This tree is the quintessential evergreen of the PNW and is always reliable to provide shade and the leaves are always soft and nonabrasive.
I love this tree solely for the pinecone-like catkins that the tree produces in the winter. It brings me back to my childhood, collecting the little dried cones along Gibson Creek in Tiffin, Ohio.
I really love the growth habit of this tree and the foliage that it produces. The canopy that this tree provides shade and a shield from the rain.
This is another nostalgic tree with a twist, it reminds me of the Sugar Maples of my childhood, but also adds a new feature – the enormous leaf!
This trees size and durability make it a favorite of mine. It seems to grow unlike any other tree, a bark that is almost spongy, yet impenetrable. Additionally, it always gives off a fresh clean fragrance.
This tree, like the Big-leaf Maple, takes me back to my childhood, but also provides some architectural interest with the arching branches.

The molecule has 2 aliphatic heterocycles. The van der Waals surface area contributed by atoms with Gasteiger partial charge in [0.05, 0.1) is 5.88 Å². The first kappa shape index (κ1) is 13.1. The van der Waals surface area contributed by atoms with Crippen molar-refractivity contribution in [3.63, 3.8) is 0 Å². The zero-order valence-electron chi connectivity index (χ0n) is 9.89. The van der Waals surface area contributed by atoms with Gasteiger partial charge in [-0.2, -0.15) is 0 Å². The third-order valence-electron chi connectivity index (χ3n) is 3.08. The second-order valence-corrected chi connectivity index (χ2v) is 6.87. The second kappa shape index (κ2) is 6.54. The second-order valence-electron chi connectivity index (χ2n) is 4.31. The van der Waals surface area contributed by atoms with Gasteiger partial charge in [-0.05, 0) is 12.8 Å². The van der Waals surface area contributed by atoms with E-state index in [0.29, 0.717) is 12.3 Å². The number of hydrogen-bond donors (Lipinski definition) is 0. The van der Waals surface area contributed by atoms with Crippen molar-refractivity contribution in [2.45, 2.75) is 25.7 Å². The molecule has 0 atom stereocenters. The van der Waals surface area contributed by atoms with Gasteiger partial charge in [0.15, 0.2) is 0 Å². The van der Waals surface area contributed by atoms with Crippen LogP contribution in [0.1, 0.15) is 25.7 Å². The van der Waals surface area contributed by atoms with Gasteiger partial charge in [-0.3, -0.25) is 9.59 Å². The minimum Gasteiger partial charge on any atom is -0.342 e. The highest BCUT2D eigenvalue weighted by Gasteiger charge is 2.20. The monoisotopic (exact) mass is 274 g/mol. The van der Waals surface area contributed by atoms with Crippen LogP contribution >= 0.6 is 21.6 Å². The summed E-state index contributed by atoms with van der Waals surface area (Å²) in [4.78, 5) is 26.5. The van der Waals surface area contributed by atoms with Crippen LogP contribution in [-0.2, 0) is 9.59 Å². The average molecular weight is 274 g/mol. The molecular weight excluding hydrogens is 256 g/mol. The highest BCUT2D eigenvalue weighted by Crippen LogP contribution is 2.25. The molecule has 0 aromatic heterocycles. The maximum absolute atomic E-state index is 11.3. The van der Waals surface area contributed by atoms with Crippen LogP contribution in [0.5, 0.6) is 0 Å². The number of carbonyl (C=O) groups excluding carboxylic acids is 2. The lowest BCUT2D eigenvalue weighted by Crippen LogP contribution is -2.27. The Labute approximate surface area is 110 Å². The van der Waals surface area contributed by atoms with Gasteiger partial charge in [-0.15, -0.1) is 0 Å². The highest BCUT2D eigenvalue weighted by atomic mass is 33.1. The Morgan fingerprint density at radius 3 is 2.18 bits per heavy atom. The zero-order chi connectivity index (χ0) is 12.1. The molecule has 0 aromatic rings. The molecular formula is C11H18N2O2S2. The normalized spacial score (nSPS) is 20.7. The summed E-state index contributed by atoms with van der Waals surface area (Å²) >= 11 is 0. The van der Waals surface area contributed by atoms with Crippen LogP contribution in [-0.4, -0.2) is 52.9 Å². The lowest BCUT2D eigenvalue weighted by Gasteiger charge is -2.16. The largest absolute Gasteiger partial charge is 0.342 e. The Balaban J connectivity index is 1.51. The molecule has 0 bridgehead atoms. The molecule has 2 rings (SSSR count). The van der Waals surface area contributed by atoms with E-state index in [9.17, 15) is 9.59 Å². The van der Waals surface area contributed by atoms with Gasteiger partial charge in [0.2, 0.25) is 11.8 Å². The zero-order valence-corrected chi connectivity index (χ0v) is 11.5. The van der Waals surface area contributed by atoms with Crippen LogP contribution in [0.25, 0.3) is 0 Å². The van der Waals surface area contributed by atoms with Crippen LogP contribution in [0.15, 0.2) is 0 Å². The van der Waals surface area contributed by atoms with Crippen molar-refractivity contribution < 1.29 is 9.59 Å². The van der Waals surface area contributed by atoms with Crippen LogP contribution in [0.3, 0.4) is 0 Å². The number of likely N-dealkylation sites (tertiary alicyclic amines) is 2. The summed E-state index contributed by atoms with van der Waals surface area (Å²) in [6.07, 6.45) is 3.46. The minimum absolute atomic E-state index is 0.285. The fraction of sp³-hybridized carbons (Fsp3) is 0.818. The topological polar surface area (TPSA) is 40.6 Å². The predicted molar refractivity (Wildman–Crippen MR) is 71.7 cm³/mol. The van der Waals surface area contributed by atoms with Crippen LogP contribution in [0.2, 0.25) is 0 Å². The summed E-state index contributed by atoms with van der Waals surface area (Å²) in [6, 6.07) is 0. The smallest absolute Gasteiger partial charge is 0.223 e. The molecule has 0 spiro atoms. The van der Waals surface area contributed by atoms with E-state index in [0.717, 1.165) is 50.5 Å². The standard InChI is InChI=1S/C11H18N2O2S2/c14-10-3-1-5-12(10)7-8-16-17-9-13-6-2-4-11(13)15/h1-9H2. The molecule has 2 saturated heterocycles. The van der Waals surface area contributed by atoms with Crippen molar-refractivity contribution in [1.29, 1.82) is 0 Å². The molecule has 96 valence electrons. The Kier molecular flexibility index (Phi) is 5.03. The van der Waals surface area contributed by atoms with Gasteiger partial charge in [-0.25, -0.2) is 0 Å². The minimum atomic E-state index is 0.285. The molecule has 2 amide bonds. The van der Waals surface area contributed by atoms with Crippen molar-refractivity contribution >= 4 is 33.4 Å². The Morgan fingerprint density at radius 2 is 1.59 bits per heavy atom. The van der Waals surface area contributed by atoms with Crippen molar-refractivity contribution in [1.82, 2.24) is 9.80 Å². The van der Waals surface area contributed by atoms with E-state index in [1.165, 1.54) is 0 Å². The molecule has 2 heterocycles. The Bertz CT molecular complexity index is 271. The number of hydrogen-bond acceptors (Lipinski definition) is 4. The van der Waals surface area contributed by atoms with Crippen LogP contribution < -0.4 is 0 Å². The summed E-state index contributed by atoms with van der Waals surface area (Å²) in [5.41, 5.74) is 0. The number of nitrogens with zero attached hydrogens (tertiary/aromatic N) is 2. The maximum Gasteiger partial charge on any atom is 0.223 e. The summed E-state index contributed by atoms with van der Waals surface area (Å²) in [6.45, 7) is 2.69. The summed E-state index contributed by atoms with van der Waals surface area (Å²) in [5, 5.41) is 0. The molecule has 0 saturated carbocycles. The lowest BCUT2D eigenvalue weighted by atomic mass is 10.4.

This trees size is probably the most impressive feature and the specificity of its growing location makes it a very special tree to locate.
Western White Pine
Another tree that takes me back to Ohio in its parallels to the Eastern White Pine. However, this one also has a much more impressive cone to go along with it!
I love seeing the stark contrast of the this towering giant with the low meandering streams. I also always enjoy the late spring/early summer ‘snow’, which is actually simply an accumulation of the this trees seeds!
Top 10 Plants of the Issy Alps:
This is probably not an obvious choice for the number one position, but I love this plant. I think seeing a see of Devil’s Club cascading down a valley is one of the coolest things to witness on a late summer day. It is especially intriguing to see their stalk of red berries spiraling upward toward the canopy. The spiky stem and enormous maple-like leaves make this plant seem almost prehistoric and I look forward to their emergence each spring.